The Financial Express

The media in a changing world

The media in a changing world

Of late, the media reports appear to be increasingly getting sensational. The recent slant of some lead news reports in the mainstream media is apt to give one such impression. The point at issue is the mainstream media, not tabloid journalism that basically thrives on sensationalism. Notably, tabloid reports mostly cater to the public's hunger for entertainment, particularly, scandal-mongering. However, there are many who may not agree with the view that there is any such bias in the mainstream newspapers and electronic media. If the happenings of consequence at any point of time in society are sensational by nature one should not be surprised if even the serious newspapers and electronic news channels display such news reports prominently, they might argue.

So, what is the harm, if such reports grab headlines? True, it is often the amount of public interest a news report can draw determines its place in a newspaper, or in the electronic news broadcasts. If an incident taking place in the world of entertainment becomes serious enough to claim wider public attention, the mainstream media will treat it as such.  Sometimes the law-enforcement agencies may consider any such event important and let the public know it. In that case, they may disclose it to the public through media briefings. Mention may be made here of the recent arrests of some individuals from the entertainment media including producer and a well-known film actress.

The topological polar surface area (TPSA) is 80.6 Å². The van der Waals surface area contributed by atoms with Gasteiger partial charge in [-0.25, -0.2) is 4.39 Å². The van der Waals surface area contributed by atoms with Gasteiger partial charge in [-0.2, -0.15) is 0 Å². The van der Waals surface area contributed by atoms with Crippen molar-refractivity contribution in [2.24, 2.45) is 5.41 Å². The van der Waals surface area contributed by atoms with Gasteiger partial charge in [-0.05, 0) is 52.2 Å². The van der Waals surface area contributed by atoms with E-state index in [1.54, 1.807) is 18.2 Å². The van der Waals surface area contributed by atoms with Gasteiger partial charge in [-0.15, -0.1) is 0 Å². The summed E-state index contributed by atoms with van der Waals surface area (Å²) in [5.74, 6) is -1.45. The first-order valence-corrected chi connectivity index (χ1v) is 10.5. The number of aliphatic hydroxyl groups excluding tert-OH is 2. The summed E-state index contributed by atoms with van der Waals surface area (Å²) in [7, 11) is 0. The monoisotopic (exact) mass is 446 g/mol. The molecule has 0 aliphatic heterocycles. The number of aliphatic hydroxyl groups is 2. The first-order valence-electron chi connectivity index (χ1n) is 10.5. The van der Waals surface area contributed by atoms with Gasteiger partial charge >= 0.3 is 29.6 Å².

But since in the eye of the law-enforcers the events that led to their arrest had to do with law and order and public security, they disclosed the events leading to their arrests in graphic detail. No wonder that some leading newspapers and electronic news channels have treated those media briefings given by the law-enforcement people with importance. As is often the case, following such developments, the print and electronic media in question also carried feature stories on the people at the centre of those scandalous incidents. However, some discerning readers may not like to see such treatment of reports portraying happenings from the showbiz industry. But at the same time, one has also to take into consideration the fact that the media houses are basically business organisations. As such they have to earn money to run their business.

It is claimed that the media have some commitment to society, that their role is not to entertain but inform the public by way of telling them the truth. These are the ideals that the media houses are supposed to pursue. But there is the dog-eat-dog real world outside where survival is the basic instinct before anything else. One has often to compromise to ensure one's survival. If any media house out of its commitment to idealism is not willing to compromise and as such is not ready to publish what they consider cheap stuff, others will do. Any altruistic attitude in the world of competition for survival may prove to be suicidal.